COLUMBUS — The Big Ten basketball slate is not for the faint of heart, and Friday night’s home contest against Wisconsin was another reminder of that for Ohio State and coach Chris Holtmann.
The Buckeyes made just two field goals over the game’s final 10 minutes and fell to the Badgers 61-57.
The Big Ten rivals battled for 40 minutes, trading leads in a sloppy first half that saw Ohio State (11-3, 1-2 Big Ten) shooting just 36 percent from the floor and head into the locker room trailing Wisconsin (9-5, 2-1 Big Ten) by four, 29-25.
The second half was more of the same.
Led by Andre and Kaleb Wesson, the Buckeyes returned to the floor with some much-needed energy in and ripped off a pivotal 10-0 scoring run to retake the lead, 38-31. After a nearly six-minute scoring drought, the Badgers stormed back, hitting three straight buckets to close the Buckeyes lead to just one point, 45-44, at the under-eight-minute timeout and tied it at 47-47 a minute later.
Ohio State would make just three more shots from that point — all taken by Duane Washington — and Wisconsin hit six straight free throws to ice the already freezing cold Buckeyes.
Lettermen Row is breaking down what it learned in the latest outing for the basketball Buckeyes with Three Points from Friday’s game against Wisconsin.
Ohio State needs hustle and passion of Kyle Young
He’s only averaging 8.3 points per night for Ohio State, but there’s no denying that without junior forward Kyle Young, the Buckeyes are a different team.
And in Big Ten play, the absence of Young’s energy and tenacity leaves an even greater, and more noticeable, void on the floor for Ohio State. Wisconsin’s physical style of play put Kaleb Wesson and the younger Buckeyes post players to the test, especially freshman E.J. Liddell, who picked up four fouls in just 13 minutes of court time. He also missed his lone field-goal attempt and finished with two points.
As Young recovers from his appendectomy — a recovery that Chris Holtmann said would have him available on a “game-to-game” basis — expect to see the scrappy Big Ten slate call attention to Ohio State’s lack of an interior defender.
The Buckeyes need their glue guy.
If Ohio State offense doesn’t run through Kaleb Wesson, it doesn’t run
It may sound like too simple a game plan, but that doesn’t mean it’s not true: Ohio State has to get the ball to Kaleb Wesson and run the offense through him.
Wesson scored 10 of Ohio State’s 25 first-half points on 4 of 4 from the floor, and it was the effort from him and his brother Andre that fueled a second-half run, which led the Buckeyes back from their intermission deficit. Wesson finished with 22 points and 13 rebounds, but that wasn’t enough without any real help coming his way.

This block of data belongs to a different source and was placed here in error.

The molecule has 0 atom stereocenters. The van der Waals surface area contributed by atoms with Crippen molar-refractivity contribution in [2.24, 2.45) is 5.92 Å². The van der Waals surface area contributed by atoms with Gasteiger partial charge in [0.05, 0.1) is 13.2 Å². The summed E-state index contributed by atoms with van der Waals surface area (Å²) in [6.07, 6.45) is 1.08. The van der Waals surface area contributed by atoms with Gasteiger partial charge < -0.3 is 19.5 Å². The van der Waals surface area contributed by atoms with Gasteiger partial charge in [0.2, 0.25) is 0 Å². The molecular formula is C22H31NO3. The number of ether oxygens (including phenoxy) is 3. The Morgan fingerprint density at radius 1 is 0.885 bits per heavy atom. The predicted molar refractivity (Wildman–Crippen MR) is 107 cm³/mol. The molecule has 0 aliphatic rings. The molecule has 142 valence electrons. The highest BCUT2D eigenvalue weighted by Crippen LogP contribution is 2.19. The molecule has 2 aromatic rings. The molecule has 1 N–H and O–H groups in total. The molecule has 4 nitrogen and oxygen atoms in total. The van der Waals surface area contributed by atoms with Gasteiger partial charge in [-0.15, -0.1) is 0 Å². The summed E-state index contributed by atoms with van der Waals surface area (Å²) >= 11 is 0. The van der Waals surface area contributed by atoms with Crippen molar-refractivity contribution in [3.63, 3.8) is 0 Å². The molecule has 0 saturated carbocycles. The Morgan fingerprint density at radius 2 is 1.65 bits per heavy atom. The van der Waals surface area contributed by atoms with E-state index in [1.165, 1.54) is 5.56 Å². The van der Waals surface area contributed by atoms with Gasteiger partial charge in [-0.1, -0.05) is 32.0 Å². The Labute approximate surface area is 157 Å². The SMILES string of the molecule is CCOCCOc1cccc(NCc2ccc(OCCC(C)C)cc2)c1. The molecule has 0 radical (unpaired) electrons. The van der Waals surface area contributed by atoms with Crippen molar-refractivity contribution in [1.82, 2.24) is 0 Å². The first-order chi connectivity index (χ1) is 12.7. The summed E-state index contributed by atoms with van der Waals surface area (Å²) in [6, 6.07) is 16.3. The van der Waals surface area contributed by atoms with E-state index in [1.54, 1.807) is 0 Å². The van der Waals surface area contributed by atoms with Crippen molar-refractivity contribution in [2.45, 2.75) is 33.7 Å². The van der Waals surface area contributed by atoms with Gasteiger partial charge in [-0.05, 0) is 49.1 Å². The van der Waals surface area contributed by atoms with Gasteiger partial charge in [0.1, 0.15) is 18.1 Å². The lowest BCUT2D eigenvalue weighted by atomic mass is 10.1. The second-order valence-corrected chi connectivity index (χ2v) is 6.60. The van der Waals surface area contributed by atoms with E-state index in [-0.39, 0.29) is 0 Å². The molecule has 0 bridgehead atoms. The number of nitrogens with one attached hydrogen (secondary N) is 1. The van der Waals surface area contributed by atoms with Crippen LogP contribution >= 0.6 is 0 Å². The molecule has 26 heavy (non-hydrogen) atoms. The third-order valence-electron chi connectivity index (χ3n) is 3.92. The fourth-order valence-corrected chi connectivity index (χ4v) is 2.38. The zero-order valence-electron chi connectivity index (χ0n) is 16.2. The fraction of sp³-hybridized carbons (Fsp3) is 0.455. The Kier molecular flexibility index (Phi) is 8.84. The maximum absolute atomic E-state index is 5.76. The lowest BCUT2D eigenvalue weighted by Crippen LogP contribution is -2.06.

For Ohio State to compete for a Big Ten and national title this season, it can’t forget its best player. Whether he’s taking the shots or setting them up for someone else — Wesson’s two assists were good for second on the night for the Buckeyes — it’s Wesson who makes the engine go for Holtmann’s program.
Buckeyes expect and need more from guards in Big Ten play
Ohio State has limited depth in the frontcourt and that’s not a secret. Behind Kaleb Wesson, especially with Young out as mentioned, there’s not a lot of help, and that means that the Buckeyes backcourt has to step up and contribute meaningful and productive minutes. That simply didn’t happen against Wisconsin.
Duane Washington, C.J. Walker, Luther Muhammed and D.J. Carton — who played more than a combined 120 minutes between them — didn’t do their part in complementing the efforts of the Wesson brothers. That quartet scored just 24 points (18 from Washington) and dished out only two assists while turning it over to the Badgers eight times.
Washington’s struggles from his previous two outings — he shot just 5-15 from the floor against West Virginia and Kentucky — continued. With open looks most of the night, the talented but streaky shooter was just 6 of 19 for Ohio State. After a hot start to the season, his inability to hit shots has thrown off the early season chemistry that the Buckeyes displayed in three wins against Top 10 opponents.